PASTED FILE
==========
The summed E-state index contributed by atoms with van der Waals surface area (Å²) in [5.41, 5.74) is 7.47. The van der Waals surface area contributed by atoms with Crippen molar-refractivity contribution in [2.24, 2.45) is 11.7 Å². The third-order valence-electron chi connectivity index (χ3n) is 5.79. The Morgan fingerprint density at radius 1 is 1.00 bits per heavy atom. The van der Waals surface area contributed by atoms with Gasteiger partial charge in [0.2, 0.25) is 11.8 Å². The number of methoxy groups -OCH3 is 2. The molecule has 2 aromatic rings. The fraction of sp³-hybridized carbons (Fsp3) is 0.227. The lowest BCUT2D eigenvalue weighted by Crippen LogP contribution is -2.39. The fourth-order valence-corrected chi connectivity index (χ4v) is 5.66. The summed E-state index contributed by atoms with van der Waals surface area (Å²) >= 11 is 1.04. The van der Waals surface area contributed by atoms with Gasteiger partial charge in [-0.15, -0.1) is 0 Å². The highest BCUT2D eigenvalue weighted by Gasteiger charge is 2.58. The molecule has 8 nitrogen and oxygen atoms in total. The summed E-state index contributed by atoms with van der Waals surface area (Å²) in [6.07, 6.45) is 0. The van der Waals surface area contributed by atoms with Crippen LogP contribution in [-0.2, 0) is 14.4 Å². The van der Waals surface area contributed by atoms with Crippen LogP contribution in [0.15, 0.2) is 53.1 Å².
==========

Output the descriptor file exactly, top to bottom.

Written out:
The summed E-state index contributed by atoms with van der Waals surface area (Å²) in [5.41, 5.74) is 7.47. The van der Waals surface area contributed by atoms with Crippen molar-refractivity contribution in [2.24, 2.45) is 11.7 Å². The third-order valence-electron chi connectivity index (χ3n) is 5.79. The Morgan fingerprint density at radius 1 is 1.00 bits per heavy atom. The van der Waals surface area contributed by atoms with Gasteiger partial charge in [0.2, 0.25) is 11.8 Å². The number of methoxy groups -OCH3 is 2. The molecule has 2 aromatic rings. The fraction of sp³-hybridized carbons (Fsp3) is 0.227. The lowest BCUT2D eigenvalue weighted by Crippen LogP contribution is -2.39. The fourth-order valence-corrected chi connectivity index (χ4v) is 5.66. The summed E-state index contributed by atoms with van der Waals surface area (Å²) >= 11 is 1.04. The van der Waals surface area contributed by atoms with Gasteiger partial charge in [-0.15, -0.1) is 0 Å². The highest BCUT2D eigenvalue weighted by Gasteiger charge is 2.58. The molecule has 8 nitrogen and oxygen atoms in total. The summed E-state index contributed by atoms with van der Waals surface area (Å²) in [6.07, 6.45) is 0. The van der Waals surface area contributed by atoms with Crippen LogP contribution in [-0.2, 0) is 14.4 Å². The van der Waals surface area contributed by atoms with Crippen LogP contribution in [0.15, 0.2) is 53.1 Å².